Phenylketonuria: screening, treatment and maternal PKU

Reuben Matalon, Kimberlee Michals

Research output: Contribution to journalArticlepeer-review

21 Scopus citations


Phenylketonuria (PKU) has become a paradigm of a disease that can be identified by screening in the newborn period and treated to prevent serious complications. After many years of experience treating PKU, new challenges have emerged. It has become apparent that defective activity of phenylalanine hydroxylase leads to a spectrum of clinical presentations that has led to subclassifications of PKU. Blood phenylalanine greater than 1200 μmol/L usually indicates severe deficiency of phenylalanine hydroxylase and is often called "classical PKU." Blood phenylalanine levels between 600 and 1200 μmol/L lead to "atypical PKU." Cases where blood phenylalanine remains between 120 and 480 μmol/L on a normal diet are termed "benign hyperphenylalaninemia." A deficiency of the cofactor tetrahydrobiopterin (BH4), which is required for phenylalanine hydroxlyase activity, leads to hyperphenylalaninemia. This cofactor is also required for the enzymatic hydroxylation of tyrosine and tryptophan. Cofactor defects account for only 1-3% of hyperphenylalaninemia, which has been termed "malignant PKU", but they must be identified so that appropriate treatment can be established. Long-term treatment of PKU is currently advised because loss of IQ, poor school performance, and behavior problems occur when blood phenylalanine levels increase. Therefore, there is reason to continue the diet as patients become older. When blood phenylalanine levels are elevated during pregnancy a "maternal PKU syndrome" may result. Babies born to untreated mothers with PKU are at risk for being small for gestational age with microcephaly, mental retardation and congenital heart defects. A national collaborative study for the treatment of maternal PKU is underway. The characterization of the gene for phenylalanine hydroxylase has added a new exciting chapter to the study of PKU. Molecular biology has made it possible to determine the mutations in PKU, to detect carriers of the gene for PKU and to offer prenatal diagnosis.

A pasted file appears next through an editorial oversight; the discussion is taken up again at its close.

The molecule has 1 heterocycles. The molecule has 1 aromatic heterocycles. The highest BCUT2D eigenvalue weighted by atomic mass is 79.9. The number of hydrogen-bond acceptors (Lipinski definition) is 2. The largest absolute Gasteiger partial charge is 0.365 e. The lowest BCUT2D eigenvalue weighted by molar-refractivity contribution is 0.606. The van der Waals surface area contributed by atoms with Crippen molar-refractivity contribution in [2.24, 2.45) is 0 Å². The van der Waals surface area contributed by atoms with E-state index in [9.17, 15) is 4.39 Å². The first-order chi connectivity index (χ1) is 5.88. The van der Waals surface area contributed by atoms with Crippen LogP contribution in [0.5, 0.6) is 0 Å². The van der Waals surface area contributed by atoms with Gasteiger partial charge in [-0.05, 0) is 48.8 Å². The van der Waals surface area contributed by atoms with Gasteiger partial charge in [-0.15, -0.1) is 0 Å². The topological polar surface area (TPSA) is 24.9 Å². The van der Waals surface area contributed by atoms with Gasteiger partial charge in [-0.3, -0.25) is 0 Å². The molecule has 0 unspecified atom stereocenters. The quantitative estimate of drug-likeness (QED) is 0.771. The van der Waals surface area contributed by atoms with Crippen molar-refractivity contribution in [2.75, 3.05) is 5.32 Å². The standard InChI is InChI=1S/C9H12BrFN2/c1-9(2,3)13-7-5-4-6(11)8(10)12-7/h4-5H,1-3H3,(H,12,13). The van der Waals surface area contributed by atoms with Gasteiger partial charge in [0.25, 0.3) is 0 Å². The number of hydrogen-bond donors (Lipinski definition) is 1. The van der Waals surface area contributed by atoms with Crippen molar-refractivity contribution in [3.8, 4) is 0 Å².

Original languageEnglish (US)
Pages (from-to)337-342
Number of pages6
JournalClinical Biochemistry
Issue number4
StatePublished - Aug 1991
Externally publishedYes


  • Guthrie test
  • neonatal screening
  • neopterin
  • phenylalanine hydroxylase
  • phenylketonuria
  • tetrahydrobiopterin

ASJC Scopus subject areas

  • Clinical Biochemistry


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